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Global supply chains remain volatile despite improvements

The status of global supply chains “remains volatile”, an expert has warned, despite evidence that the worst of the pandemic-related pressures appear to be easing.

Clare Francis of Pinsent Masons said that constant planning and review was required to allow businesses to adapt to external changes. “Businesses have adapted supply chains many times to deal with some of the recent crisis such as Covid-19 and Brexit. However, the job is not done – we learnt from this that supply chains need to be agile and stay ahead and this includes to deal with external market changes like softening demand,” she said.

Her comments came after research published by HSBC (7 pages / 346KB PDF) suggested that congestion at ports was abating, and container backlogs falling. The report said the trend could cause a slowdown in goods inflation next year. “Improvements in supply chains and weaker consumer demand are leading to a world where inventories are higher, discounting is more likely and input costs for businesses are lower. All in all, this should mean a lower rate of goods inflation, and possibly even goods deflation in the course of the year,” it added.

Francis said: “While recently we have seen supply chain disruption in the form of shortages of goods there are equal but different challenges for businesses if they have too much inventory. Storage costs are high or space-limited which can result in businesses needing to discount in order to turn stock into cash quickly and effectively”.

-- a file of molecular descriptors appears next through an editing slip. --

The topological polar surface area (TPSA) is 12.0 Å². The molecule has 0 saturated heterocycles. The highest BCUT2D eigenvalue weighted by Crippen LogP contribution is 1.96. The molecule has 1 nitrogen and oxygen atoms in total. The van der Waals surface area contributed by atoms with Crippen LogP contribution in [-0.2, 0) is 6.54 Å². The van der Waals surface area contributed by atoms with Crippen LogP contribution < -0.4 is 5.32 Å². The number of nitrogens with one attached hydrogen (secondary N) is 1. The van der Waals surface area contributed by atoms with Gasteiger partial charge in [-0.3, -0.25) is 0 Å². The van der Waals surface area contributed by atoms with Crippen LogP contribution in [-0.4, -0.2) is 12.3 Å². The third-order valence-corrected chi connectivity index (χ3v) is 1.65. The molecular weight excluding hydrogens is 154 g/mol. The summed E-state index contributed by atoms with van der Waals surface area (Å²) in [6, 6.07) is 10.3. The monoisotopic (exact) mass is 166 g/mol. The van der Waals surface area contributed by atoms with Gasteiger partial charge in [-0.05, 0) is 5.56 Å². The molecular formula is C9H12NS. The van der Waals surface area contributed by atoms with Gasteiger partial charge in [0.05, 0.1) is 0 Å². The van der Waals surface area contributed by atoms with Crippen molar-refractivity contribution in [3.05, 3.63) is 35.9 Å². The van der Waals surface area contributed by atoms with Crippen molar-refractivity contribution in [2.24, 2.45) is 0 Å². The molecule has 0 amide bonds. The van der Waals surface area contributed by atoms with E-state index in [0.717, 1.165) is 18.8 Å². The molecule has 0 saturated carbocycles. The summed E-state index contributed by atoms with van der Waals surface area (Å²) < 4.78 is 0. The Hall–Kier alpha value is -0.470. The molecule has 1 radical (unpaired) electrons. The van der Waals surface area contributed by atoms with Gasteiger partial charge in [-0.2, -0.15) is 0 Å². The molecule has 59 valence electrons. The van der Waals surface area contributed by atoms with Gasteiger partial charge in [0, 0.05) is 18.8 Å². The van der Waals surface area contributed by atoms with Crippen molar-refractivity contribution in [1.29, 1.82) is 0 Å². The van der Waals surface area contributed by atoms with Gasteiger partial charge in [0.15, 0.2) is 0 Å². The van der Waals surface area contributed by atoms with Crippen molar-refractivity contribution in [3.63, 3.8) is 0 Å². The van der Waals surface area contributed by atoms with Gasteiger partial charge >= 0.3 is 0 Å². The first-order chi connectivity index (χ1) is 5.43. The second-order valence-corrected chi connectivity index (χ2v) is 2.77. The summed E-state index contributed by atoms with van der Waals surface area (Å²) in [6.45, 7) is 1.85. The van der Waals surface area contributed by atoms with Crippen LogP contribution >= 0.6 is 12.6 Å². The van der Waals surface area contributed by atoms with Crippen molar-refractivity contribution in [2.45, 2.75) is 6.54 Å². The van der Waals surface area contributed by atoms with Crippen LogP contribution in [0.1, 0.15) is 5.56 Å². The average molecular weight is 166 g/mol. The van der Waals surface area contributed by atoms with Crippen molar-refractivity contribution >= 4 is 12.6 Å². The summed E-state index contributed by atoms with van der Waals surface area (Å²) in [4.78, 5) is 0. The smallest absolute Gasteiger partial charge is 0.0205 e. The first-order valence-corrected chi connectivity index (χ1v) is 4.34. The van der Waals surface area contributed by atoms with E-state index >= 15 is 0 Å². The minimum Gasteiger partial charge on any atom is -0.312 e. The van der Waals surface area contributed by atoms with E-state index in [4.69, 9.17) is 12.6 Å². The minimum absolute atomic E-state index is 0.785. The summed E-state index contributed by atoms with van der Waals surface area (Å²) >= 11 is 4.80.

The report warned wider other factors could still keep inflation rates high over the course of 2023, including food and energy prices as well as services demand and rental increases. “This near-term shift also doesn’t tell us anything about some of the more recent structural changes which may result in inflation settling at a higher rate than pre-pandemic, but in the near-term downside surprises in goods inflation should make for better headlines,” it concluded.

Francis added: “We know in complex global supply chains that are susceptible to changing external pressures. Where supply chains don’t adapt to these it can lead to disruption, higher costs and impacts on customers. Businesses should plan ahead now and collaborate with suppliers to minimise these shocks as far as possible”.

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